“Django” and “The Great Silence” – Wikipedia Articles


(captainquirk) #1

I have done a considerable amount of cleanup and addendum work on the Wikipedia articles for these two films (https://en.m.wikipedia.org/wiki/Django_(film) and https://en.m.wikipedia.org/wiki/The_Great_Silence). My work on Django especially references Giusti’s work, although since I haven’t read his books on SWs, I’ve gone by what was written in the Django Review on the SWDB website, which references Giusti’s book. If anybody wants to review and verify the info I’ve provided, you’re more than welcome, and please add what you feel worth adding, especially to The Great Silence.

PS - The info provided by the review of Django implies that Fabio Testi was in the running for the role, but Nero’s choice of rival in a interview that I referenced, Peter Martell, seems a more likely choice, as Testi hadn’t done any movies until after Django.


(Bill san Antonio) #2

Never heard about Fabio Testi being considered for the role. I think it’s unlikely, like you said he had not done any movies yet and he started his career as a stuntman and the leading roles in cheap Fidani procuctions.

Btw, the story about making ugly extras to wear hoods over their heads. I always thought it was just a joke made up by Deodato. :slight_smile:


(captainquirk) #3

Where’d you get the implication that the red hood story was a joke? The place I got the story from was the interview with Nero and Deodato on the Blue Underground DVD, where Deodato discusses the story, as I interpreted his tone of voice, in a humorously nostalgic fashion, not in a sarcastic or joking manner.


(Bill san Antonio) #4

Chris Casey wrote this in Django topic here in 2007:

"I was told by a friend, who interviewed Franco Nero recently, that Ruggero Deodato was putting everyone on with that story about using the red masks just to cover up the faces of the ugly extras. According to Nero that is just an amusing tale that Deodato cooked up for the interview as seen on the DVD. Nero says that the red masks were intentional, that they were mentioned in at least one draft of the screenplay (which was written as they went along, by the way)…and that Corbucci used them to comment on how he felt there were similarities between the Red Brigade and the KKK.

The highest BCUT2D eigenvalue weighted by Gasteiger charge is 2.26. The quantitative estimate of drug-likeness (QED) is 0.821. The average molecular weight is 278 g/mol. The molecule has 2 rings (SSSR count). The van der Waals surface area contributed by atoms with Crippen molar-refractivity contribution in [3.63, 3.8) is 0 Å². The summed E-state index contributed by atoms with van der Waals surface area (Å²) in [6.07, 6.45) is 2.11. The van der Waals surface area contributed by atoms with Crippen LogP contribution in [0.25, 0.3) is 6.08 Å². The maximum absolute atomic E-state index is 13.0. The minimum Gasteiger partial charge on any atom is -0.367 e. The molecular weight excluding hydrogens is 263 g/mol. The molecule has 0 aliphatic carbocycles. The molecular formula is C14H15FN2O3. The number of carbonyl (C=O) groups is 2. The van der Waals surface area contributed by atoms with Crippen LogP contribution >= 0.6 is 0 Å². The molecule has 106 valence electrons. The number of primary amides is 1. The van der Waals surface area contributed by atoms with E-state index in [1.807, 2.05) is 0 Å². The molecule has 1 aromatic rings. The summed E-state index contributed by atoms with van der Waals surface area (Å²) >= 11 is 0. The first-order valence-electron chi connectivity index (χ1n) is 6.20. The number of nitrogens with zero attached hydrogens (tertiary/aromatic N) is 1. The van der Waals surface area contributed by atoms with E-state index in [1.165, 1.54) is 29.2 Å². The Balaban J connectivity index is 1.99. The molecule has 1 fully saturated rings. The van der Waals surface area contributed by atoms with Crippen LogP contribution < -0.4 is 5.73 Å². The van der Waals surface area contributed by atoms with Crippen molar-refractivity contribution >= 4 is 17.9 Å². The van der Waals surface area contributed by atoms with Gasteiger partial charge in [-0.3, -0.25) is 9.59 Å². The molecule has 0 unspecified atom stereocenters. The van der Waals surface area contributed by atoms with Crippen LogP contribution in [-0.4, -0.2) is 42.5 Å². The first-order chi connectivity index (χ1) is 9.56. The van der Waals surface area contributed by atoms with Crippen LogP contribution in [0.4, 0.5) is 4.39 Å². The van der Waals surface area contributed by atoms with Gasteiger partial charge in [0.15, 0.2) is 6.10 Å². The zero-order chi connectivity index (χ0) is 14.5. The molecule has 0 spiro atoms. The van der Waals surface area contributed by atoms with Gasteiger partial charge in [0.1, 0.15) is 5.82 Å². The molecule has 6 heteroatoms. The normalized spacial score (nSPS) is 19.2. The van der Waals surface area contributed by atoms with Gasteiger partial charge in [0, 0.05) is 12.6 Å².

I like Deodato and highly enjoyed his animated interview on the DJANGO disc’s Special Features; but, I don’t think we can take too much of what he says as gospel. He is quite the prankster, so I am told."


(captainquirk) #5

Uh-oh… guess I’ll have to look further into that. Can anyone provide any other sources related to that info?


(captainquirk) #6

And what about the comic with the guy with the coffin in Via Vento? Is that another of Deodato’s pranks?


(Bill san Antonio) #7

Sounds more plausible but then again I don’t know if anyone has the knowledge of such a comic. Could be something like Creepy or similar horror comic.


(captainquirk) #8

For the time being, I’ve removed Deodato’s production history info from the article in case more accurate info is avaliable, or if his statements are backed by other sources.